Trad-Plus & Genetics 11.14.14

The 1up - Colfax
Denver, CO

Words & Photos By Brad Yeakel (Opti Mystic Outlooks)

Friday was unusual for me. My lady was out of state and I decided to go hit the town. After a mostly liquid dinner at World of Beer, I was off to The 1up - Colfax. I had never seen Chris Padolfi's solo project, but expected a bluegrass show. I was more than a little surprised by what I heard.

For some reason or another, Trad Plus gave up their headlining slot and gave Genetics the main slot. When Pandolfi and his drummer took the stage, I was really surprised by the sound. Funky, electronic, loop-based jams were punctuated by live drumming, creating a sound that fell somewhere between Break Science and Bela Fleck. Much like Master Fleck, Pandolfi has taken the banjo off the front porch and into the laboratory.

The rich, thick output sounded much fuller than a two piece band would have you expect. During one jam Chris teased Phish's "Sand," bending it to his style and riffing on it before moving on. The project definitely had potential, but felt a bit like a rough draft instead of a developed performance. The strengths lied in Chris's picking and original style. The live drumming gave the project gravity. Since it was only the first performance of Trad-Plus with a drummer, I'm guessing there will be improvement as they build a rapport with each other and the material. It wasn't bad for an early gig in a young band's life.

Having shifted slots with Trad-Plus, Genetics closed things down. Genetics hadn't let me down yet. There was something about their sound that really appealed to me immediately. They caught my attention with their groove-centric flow and thick, wet tone.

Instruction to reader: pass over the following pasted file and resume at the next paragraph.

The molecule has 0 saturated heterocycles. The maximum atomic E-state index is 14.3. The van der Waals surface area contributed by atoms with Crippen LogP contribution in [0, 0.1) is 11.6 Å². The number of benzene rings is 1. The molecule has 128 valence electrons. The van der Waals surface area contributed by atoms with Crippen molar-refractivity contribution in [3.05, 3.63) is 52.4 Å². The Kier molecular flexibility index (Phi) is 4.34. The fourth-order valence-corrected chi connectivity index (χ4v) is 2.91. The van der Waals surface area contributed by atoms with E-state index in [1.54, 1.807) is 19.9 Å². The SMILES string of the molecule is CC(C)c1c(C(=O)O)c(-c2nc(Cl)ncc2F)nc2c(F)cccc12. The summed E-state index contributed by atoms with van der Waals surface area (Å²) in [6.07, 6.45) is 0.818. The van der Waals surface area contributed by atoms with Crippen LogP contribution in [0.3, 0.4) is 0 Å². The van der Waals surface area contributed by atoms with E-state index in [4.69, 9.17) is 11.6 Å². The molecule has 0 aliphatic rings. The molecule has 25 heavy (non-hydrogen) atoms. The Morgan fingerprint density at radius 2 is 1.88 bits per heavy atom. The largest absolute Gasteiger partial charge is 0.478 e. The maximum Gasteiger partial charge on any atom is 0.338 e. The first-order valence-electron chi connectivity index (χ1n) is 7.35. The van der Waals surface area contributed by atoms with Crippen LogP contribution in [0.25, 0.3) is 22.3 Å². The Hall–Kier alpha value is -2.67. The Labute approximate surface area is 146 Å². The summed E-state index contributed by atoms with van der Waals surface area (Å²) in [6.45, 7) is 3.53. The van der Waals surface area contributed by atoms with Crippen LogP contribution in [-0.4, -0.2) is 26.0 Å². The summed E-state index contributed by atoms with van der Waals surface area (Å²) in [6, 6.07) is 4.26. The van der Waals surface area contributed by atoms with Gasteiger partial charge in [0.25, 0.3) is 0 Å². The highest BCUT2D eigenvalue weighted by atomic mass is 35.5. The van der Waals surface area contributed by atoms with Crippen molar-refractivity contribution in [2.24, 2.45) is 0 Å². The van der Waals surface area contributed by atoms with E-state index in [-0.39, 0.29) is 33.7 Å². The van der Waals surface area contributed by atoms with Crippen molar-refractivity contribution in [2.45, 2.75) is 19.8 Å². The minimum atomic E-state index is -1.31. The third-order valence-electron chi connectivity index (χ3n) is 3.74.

It felt as though the night had been inverted. As Trad-Plus finished, several people in the crowd left to go tend to their tomatoes, or play bridge, or something. The floor seemed to thin out before Genetics ever had a chance to wow them. That was a shame. Had they stayed, they'd have been treated to a young band with solid talent, dropping casual electro-funk like bosses.

Sparse vocals and deep diving instrumental passages blended together as they wove their way through songs with no breaks in stride or energy. I admired their ambition, playing to an underwhelming crowd and not letting it weigh on their music at all. They gave 110% regardless, and that spoke to their passion and dedication to their art.

Bassist Joel Searls and drummer Nat Snow had been in bands together before, and it showed. They locked into step and propelled the smooth, svelte sound. Ivory tickler Scott Anderson and guitarist Jeff Ervine added melodic and rhythmic lines which were very supportive in nature, as they fused with the rhythm section to drive a cohesive, balanced mix that was better than most margaritas. All in all, the band was good with a ton of potential to be great. The casual, cavalier ease with which they seemed to play made me wonder what would happen if they really drove it hard.

It was not my first Genetics show, and it certainly won't be my last. I stumbled out of The 1up satisfied. Hammered, but satisfied. I ambled down Colfax, onto the 16th Street Mall Ride, and eventually onto the W line, westbound. Saturday morning was an unwelcome intrusion, and I popped some ibuprofen and went back to bed, a victim of The 1up and her vices.

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